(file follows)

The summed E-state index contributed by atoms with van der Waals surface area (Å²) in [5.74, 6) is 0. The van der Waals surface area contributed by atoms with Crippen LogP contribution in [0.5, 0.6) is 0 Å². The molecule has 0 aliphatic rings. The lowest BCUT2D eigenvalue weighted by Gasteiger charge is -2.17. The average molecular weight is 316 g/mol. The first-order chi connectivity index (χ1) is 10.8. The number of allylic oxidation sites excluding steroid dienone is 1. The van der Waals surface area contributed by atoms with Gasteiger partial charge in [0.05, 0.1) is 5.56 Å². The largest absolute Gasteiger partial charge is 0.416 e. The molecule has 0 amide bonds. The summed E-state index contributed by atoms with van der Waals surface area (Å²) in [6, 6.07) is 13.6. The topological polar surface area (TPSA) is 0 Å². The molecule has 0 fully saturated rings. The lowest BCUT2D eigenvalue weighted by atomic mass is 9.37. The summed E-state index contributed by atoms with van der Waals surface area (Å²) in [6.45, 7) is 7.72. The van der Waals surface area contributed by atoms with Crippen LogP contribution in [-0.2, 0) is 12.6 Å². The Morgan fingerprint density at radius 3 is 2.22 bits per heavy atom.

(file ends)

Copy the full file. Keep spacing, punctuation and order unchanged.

The summed E-state index contributed by atoms with van der Waals surface area (Å²) in [5.74, 6) is 0. The van der Waals surface area contributed by atoms with Crippen LogP contribution in [0.5, 0.6) is 0 Å². The molecule has 0 aliphatic rings. The lowest BCUT2D eigenvalue weighted by Gasteiger charge is -2.17. The average molecular weight is 316 g/mol. The first-order chi connectivity index (χ1) is 10.8. The number of allylic oxidation sites excluding steroid dienone is 1. The van der Waals surface area contributed by atoms with Gasteiger partial charge in [0.05, 0.1) is 5.56 Å². The largest absolute Gasteiger partial charge is 0.416 e. The molecule has 0 amide bonds. The summed E-state index contributed by atoms with van der Waals surface area (Å²) in [6, 6.07) is 13.6. The topological polar surface area (TPSA) is 0 Å². The molecule has 0 fully saturated rings. The lowest BCUT2D eigenvalue weighted by atomic mass is 9.37. The summed E-state index contributed by atoms with van der Waals surface area (Å²) in [6.45, 7) is 7.72. The van der Waals surface area contributed by atoms with Crippen LogP contribution in [-0.2, 0) is 12.6 Å². The Morgan fingerprint density at radius 3 is 2.22 bits per heavy atom.